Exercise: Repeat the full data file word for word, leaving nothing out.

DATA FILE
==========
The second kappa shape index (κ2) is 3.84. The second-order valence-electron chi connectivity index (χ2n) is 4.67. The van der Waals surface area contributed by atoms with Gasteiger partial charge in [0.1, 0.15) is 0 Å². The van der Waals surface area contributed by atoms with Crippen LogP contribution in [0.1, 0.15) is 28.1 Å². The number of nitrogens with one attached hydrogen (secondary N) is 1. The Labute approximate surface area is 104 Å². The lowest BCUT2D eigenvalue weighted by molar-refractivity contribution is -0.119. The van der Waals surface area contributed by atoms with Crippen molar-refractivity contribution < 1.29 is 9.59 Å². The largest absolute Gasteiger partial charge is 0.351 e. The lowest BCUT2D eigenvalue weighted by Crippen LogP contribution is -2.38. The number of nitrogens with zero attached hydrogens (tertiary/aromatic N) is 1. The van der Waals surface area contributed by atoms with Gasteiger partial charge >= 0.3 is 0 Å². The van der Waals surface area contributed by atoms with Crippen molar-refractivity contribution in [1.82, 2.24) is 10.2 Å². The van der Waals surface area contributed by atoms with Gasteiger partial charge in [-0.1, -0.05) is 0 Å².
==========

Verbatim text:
The second kappa shape index (κ2) is 3.84. The second-order valence-electron chi connectivity index (χ2n) is 4.67. The van der Waals surface area contributed by atoms with Gasteiger partial charge in [0.1, 0.15) is 0 Å². The van der Waals surface area contributed by atoms with Crippen LogP contribution in [0.1, 0.15) is 28.1 Å². The number of nitrogens with one attached hydrogen (secondary N) is 1. The Labute approximate surface area is 104 Å². The lowest BCUT2D eigenvalue weighted by molar-refractivity contribution is -0.119. The van der Waals surface area contributed by atoms with Crippen molar-refractivity contribution < 1.29 is 9.59 Å². The largest absolute Gasteiger partial charge is 0.351 e. The lowest BCUT2D eigenvalue weighted by Crippen LogP contribution is -2.38. The number of nitrogens with zero attached hydrogens (tertiary/aromatic N) is 1. The van der Waals surface area contributed by atoms with Gasteiger partial charge >= 0.3 is 0 Å². The van der Waals surface area contributed by atoms with Crippen molar-refractivity contribution in [1.82, 2.24) is 10.2 Å². The van der Waals surface area contributed by atoms with Gasteiger partial charge in [-0.1, -0.05) is 0 Å².